Volvo tests 'driverless' cars on the road
Vehicle technology reached a new milestone last week when an automatically driven road train comprising a Volvo XC60, V60, S60 and a truck was tested down 200 kilometres of Spanish motorway behind a professionally driven lead vehicle.
SARTRE (Safe Road Trains for the Environment) - a project in partnership with Volvo Technology and Volvo Car Corporation - creates road trains by using a combination of existing Volvo safety systems such as cameras, radar and laser sensors in conjunction with wireless communication. These systems allow vehicles to effectively "mimic" a lead vehicle's movements and behaviours; meaning that the train accelerates, brakes and steers to match the leader.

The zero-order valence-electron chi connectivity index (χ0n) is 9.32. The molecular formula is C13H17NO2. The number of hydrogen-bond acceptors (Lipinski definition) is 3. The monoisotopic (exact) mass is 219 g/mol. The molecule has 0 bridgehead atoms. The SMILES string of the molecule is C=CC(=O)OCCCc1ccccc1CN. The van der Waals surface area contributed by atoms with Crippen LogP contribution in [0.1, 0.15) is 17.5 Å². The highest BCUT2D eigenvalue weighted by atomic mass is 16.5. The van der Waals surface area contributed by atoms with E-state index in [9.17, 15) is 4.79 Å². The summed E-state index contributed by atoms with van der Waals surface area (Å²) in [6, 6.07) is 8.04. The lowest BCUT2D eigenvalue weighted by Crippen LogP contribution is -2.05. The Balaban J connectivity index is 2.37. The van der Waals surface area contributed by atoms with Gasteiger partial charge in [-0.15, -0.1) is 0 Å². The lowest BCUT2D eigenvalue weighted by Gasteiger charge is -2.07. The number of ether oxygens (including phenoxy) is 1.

"We've focused really hard on changing as little as possible in existing systems," said Linda Wahlstrom, project manager for the SARTRE project at Volvo Car Corporation. "It is really only the wireless network that sets them apart from cars in showrooms today."
The three-year SARTRE project began in 2009 with the aim of improving safety, congestion and environmental issues; as well as hoping to improve driver comfort over long distances. Early indications suggest fuel consumption can be reduced by around 20% over long distances due to safe slip-streaming; and tests have shown that drivers quickly adapt to sitting in a car driven by technology alone.
Wahlstrom continues, "People think autonomous driving is science fiction, but the technology is already here. The road train will be around in one form or another in the future."
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